The Right Words at the Right Time

“Unequivocably, no.”

This was the answer I gave to my college newspaper when a reporter asked me if I thought the school should establish research-only staff positions. The paper had this section where they’d ask a bunch of random people on the street what they thought about some current issue. Then they’d snap your picture and print it with your answer underneath.

Two things:

1.) I did not care if my school started research-only positions. This was the first I’d heard of it. I just thought it would be funny to pretend I had a strong opinion about what I thought was a random thing. I thought it would provoke some sort of reaction. Plus I wanted to say a big word. Which brings me to number

2.) I did not use a big word. I used a small word (“no”) and a word that is not a word (“unequivocably”) but sounds very much like the real word “unequivocally”.

I had no idea I'd said a fake word until I saw the paper the next morning - they had printed the real word “unequivocally” instead. So my response, which I thought would have at least a minor effect, had so little impact that even the interesting neologism I accidentally coined went unacknowledged.

Our words don’t always have the influence we intend. This is why I find it interesting to see the effects Jesus’ words always have.


In the town of Capernaum, Jesus healed a paralyzed man (the account is in Matthew 9, Mark 2, and Luke 5). The paralyzed man’s friends brought him to Jesus, believing that he could heal their friend. But the first thing Jesus said to the paralyzed man was, “Your sins are forgiven.”

Maybe you’ve heard this story before. Here’s the part we usually talk about: this was a big deal in Jewish society in the first century. There were some Pharisees, Jewish religious leaders concerned with the meticulous interpretation and perfect living of God’s law, who had come to keep tabs on Jesus. When they heard this they thought Jesus was blaspheming, saying he was God - or at least on the same level as God - because the law taught them that only God has the power to forgive sins.

This is what happens next (from Luke 5):

Jesus knew what [the Pharisees] were thinking and asked, “Why are you thinking these things in your hearts? Which is easier: to say, ‘Your sins are forgiven,’ or to say, ‘Get up and walk’? But I want you to know that the Son of Man has authority on earth to forgive sins.” So he said to the paralyzed man, “I tell you, get up, take your mat and go home.” Immediately he stood up in front of them, took what he had been lying on and went home praising God.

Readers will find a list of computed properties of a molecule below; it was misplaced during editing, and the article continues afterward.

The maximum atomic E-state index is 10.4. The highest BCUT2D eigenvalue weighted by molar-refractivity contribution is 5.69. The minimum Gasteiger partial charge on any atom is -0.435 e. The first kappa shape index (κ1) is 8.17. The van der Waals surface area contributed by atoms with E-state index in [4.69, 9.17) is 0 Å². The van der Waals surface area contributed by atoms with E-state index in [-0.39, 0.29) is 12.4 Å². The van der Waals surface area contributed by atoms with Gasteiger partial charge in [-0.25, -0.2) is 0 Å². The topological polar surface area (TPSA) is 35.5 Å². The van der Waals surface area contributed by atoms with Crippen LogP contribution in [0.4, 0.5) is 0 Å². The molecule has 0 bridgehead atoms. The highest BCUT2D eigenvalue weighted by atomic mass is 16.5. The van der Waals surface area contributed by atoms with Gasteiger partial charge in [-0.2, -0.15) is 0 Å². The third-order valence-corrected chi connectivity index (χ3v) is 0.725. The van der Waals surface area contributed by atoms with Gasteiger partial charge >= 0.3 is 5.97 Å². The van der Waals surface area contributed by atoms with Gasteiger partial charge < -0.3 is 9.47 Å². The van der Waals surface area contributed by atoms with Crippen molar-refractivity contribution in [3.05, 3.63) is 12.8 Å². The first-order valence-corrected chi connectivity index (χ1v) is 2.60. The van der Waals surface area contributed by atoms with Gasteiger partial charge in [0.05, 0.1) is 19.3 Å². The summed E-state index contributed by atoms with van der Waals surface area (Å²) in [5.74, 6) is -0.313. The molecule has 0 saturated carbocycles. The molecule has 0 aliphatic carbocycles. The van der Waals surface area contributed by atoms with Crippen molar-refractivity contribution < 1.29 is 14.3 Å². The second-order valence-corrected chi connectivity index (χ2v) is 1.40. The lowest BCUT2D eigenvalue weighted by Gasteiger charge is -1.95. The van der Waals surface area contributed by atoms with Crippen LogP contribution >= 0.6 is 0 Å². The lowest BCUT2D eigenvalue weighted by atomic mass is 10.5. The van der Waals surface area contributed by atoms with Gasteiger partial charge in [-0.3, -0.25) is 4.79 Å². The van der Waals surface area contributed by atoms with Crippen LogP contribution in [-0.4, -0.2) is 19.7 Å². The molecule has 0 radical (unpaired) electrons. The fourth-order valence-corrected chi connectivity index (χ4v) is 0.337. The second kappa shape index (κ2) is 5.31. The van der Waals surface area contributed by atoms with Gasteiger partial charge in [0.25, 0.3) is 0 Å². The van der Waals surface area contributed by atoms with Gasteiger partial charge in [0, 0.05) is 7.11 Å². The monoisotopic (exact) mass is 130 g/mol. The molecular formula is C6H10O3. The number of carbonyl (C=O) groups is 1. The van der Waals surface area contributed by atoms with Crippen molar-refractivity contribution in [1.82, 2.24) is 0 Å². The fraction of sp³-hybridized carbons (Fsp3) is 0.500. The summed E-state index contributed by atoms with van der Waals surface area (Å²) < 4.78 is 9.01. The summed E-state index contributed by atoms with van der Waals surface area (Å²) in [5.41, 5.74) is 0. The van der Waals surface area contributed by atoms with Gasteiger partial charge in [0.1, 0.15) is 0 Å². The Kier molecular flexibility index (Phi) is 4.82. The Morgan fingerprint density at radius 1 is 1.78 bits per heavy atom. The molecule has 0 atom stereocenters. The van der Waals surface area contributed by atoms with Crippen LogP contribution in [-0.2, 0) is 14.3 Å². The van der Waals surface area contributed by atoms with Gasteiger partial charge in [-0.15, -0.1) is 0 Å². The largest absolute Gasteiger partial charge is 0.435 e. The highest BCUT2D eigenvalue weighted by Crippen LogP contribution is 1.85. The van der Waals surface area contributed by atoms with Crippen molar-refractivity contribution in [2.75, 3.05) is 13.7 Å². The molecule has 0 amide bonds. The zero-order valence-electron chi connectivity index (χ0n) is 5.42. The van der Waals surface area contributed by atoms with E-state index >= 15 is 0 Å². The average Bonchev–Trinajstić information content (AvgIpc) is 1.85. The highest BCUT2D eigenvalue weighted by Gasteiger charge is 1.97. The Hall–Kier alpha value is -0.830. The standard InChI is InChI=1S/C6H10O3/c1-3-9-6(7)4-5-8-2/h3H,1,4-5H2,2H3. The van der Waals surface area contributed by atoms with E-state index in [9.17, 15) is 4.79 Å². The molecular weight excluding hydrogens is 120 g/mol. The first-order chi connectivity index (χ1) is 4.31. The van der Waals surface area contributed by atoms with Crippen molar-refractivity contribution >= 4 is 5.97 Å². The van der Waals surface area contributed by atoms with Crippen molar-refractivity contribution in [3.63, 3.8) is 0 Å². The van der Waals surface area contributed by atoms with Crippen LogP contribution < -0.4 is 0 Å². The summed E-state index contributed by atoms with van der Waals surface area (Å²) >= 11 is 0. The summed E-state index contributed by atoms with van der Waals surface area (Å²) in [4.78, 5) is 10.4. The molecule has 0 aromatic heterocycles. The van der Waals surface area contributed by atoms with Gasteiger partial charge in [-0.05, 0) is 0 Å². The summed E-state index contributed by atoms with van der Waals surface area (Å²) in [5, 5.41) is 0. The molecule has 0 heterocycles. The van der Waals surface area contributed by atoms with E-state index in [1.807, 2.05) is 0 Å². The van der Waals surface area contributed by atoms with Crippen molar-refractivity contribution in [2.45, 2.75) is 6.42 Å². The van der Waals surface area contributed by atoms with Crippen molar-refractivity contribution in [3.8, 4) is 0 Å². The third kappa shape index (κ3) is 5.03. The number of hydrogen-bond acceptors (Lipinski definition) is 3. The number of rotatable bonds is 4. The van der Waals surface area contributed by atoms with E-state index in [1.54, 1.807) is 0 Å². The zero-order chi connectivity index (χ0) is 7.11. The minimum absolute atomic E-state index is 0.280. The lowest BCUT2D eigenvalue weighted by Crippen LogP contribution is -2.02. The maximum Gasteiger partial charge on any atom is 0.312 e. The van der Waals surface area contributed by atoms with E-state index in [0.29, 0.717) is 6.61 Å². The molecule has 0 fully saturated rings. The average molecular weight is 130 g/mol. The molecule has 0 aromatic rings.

Now consider what those friends and that paralyzed man are thinking before Jesus tells the Pharisees what’s what. I don’t know about you, but if I were in those friends’ sandals, I’d be wondering why Jesus was forgiving my paralyzed buddy’s sins and not, you know, unparalyzing him. I don’t think this is what I would have wanted to hear.

But Jesus doesn’t necessarily tell us what we want to hear. He tells us what we need to hear.

To the paralyzed man and his friends, probably the forgiveness of his sins was not what they were expecting to hear when they lowered him down through that roof. The Pharisees were probably not expecting to hear a rebuke (for their thoughts!). Jesus’ words delivered exactly what each needed to hear.

Yes, Jesus heals the man. Because to the Pharisees (who saw Jesus as a threat because of the things he said) and to us (who sometimes want to listen to Jesus’ easier teachings and ignore the difficult ones) healing a man is harder than saying “your sins are forgiven”.

We want many things from life. But we need the grace of a God who tells us that although we can’t live a perfect life, nevertheless he forgives our sins and makes us right with him. Unequivocably.

Submitted by Steve Theiss, Queens Parish Member.

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